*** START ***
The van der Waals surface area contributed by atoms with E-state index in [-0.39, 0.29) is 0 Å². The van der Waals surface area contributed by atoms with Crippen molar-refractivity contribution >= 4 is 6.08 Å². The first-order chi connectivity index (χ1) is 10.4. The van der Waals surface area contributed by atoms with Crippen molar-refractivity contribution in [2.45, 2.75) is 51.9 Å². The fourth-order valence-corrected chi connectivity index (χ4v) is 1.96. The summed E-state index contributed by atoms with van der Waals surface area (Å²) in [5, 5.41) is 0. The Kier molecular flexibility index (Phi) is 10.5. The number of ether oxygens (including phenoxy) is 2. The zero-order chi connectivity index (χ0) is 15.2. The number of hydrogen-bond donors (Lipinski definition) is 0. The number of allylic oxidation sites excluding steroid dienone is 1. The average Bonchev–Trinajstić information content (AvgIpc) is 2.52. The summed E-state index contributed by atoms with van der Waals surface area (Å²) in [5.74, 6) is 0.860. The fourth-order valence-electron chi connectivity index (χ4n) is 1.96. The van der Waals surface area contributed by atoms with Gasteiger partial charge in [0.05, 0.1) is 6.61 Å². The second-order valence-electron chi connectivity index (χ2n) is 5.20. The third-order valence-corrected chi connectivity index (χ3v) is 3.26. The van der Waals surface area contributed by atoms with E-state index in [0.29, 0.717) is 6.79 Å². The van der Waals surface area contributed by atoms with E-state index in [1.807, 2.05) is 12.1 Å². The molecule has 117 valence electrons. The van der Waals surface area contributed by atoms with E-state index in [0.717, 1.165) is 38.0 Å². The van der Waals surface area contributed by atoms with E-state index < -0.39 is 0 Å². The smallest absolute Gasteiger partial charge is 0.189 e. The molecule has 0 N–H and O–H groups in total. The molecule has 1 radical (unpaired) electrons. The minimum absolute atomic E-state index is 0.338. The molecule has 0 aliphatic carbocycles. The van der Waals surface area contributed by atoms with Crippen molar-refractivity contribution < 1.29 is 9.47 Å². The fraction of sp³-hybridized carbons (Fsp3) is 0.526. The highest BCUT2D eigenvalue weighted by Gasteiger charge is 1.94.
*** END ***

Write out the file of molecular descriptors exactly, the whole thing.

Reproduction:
The van der Waals surface area contributed by atoms with E-state index in [-0.39, 0.29) is 0 Å². The van der Waals surface area contributed by atoms with Crippen molar-refractivity contribution >= 4 is 6.08 Å². The first-order chi connectivity index (χ1) is 10.4. The van der Waals surface area contributed by atoms with Crippen molar-refractivity contribution in [2.45, 2.75) is 51.9 Å². The fourth-order valence-corrected chi connectivity index (χ4v) is 1.96. The summed E-state index contributed by atoms with van der Waals surface area (Å²) in [5, 5.41) is 0. The Kier molecular flexibility index (Phi) is 10.5. The number of ether oxygens (including phenoxy) is 2. The zero-order chi connectivity index (χ0) is 15.2. The number of hydrogen-bond donors (Lipinski definition) is 0. The number of allylic oxidation sites excluding steroid dienone is 1. The average Bonchev–Trinajstić information content (AvgIpc) is 2.52. The summed E-state index contributed by atoms with van der Waals surface area (Å²) in [5.74, 6) is 0.860. The fourth-order valence-electron chi connectivity index (χ4n) is 1.96. The van der Waals surface area contributed by atoms with Gasteiger partial charge in [0.05, 0.1) is 6.61 Å². The second-order valence-electron chi connectivity index (χ2n) is 5.20. The third-order valence-corrected chi connectivity index (χ3v) is 3.26. The van der Waals surface area contributed by atoms with E-state index in [0.29, 0.717) is 6.79 Å². The van der Waals surface area contributed by atoms with E-state index in [1.807, 2.05) is 12.1 Å². The molecule has 117 valence electrons. The van der Waals surface area contributed by atoms with E-state index in [0.717, 1.165) is 38.0 Å². The van der Waals surface area contributed by atoms with E-state index < -0.39 is 0 Å². The smallest absolute Gasteiger partial charge is 0.189 e. The molecule has 0 N–H and O–H groups in total. The molecule has 1 radical (unpaired) electrons. The minimum absolute atomic E-state index is 0.338. The molecule has 0 aliphatic carbocycles. The van der Waals surface area contributed by atoms with Crippen molar-refractivity contribution < 1.29 is 9.47 Å². The fraction of sp³-hybridized carbons (Fsp3) is 0.526. The highest BCUT2D eigenvalue weighted by Gasteiger charge is 1.94.